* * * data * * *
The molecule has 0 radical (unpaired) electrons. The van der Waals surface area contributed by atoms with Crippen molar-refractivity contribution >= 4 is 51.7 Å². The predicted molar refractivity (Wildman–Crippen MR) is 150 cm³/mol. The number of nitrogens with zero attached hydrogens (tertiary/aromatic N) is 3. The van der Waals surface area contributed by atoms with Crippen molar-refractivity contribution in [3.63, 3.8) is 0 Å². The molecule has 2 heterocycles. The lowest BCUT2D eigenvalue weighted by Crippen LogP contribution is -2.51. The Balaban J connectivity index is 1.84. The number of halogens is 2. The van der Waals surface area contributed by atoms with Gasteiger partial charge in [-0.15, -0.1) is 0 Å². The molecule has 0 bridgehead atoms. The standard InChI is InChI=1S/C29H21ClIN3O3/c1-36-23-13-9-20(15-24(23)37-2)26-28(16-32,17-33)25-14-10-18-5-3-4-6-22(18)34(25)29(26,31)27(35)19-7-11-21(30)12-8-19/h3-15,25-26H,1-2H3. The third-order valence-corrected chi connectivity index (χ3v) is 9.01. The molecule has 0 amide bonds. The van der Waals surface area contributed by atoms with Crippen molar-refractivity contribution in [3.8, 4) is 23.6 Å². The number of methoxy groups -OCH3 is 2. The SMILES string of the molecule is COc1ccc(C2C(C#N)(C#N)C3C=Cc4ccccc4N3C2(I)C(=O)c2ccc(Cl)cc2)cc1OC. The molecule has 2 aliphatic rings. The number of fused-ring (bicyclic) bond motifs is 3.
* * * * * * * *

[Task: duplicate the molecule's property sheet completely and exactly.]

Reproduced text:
The molecule has 0 radical (unpaired) electrons. The van der Waals surface area contributed by atoms with Crippen molar-refractivity contribution >= 4 is 51.7 Å². The predicted molar refractivity (Wildman–Crippen MR) is 150 cm³/mol. The number of nitrogens with zero attached hydrogens (tertiary/aromatic N) is 3. The van der Waals surface area contributed by atoms with Crippen molar-refractivity contribution in [3.63, 3.8) is 0 Å². The molecule has 2 heterocycles. The lowest BCUT2D eigenvalue weighted by Crippen LogP contribution is -2.51. The Balaban J connectivity index is 1.84. The number of halogens is 2. The van der Waals surface area contributed by atoms with Gasteiger partial charge in [-0.15, -0.1) is 0 Å². The molecule has 0 bridgehead atoms. The standard InChI is InChI=1S/C29H21ClIN3O3/c1-36-23-13-9-20(15-24(23)37-2)26-28(16-32,17-33)25-14-10-18-5-3-4-6-22(18)34(25)29(26,31)27(35)19-7-11-21(30)12-8-19/h3-15,25-26H,1-2H3. The third-order valence-corrected chi connectivity index (χ3v) is 9.01. The molecule has 0 amide bonds. The van der Waals surface area contributed by atoms with Crippen molar-refractivity contribution in [3.8, 4) is 23.6 Å². The number of methoxy groups -OCH3 is 2. The SMILES string of the molecule is COc1ccc(C2C(C#N)(C#N)C3C=Cc4ccccc4N3C2(I)C(=O)c2ccc(Cl)cc2)cc1OC. The molecule has 2 aliphatic rings. The number of fused-ring (bicyclic) bond motifs is 3.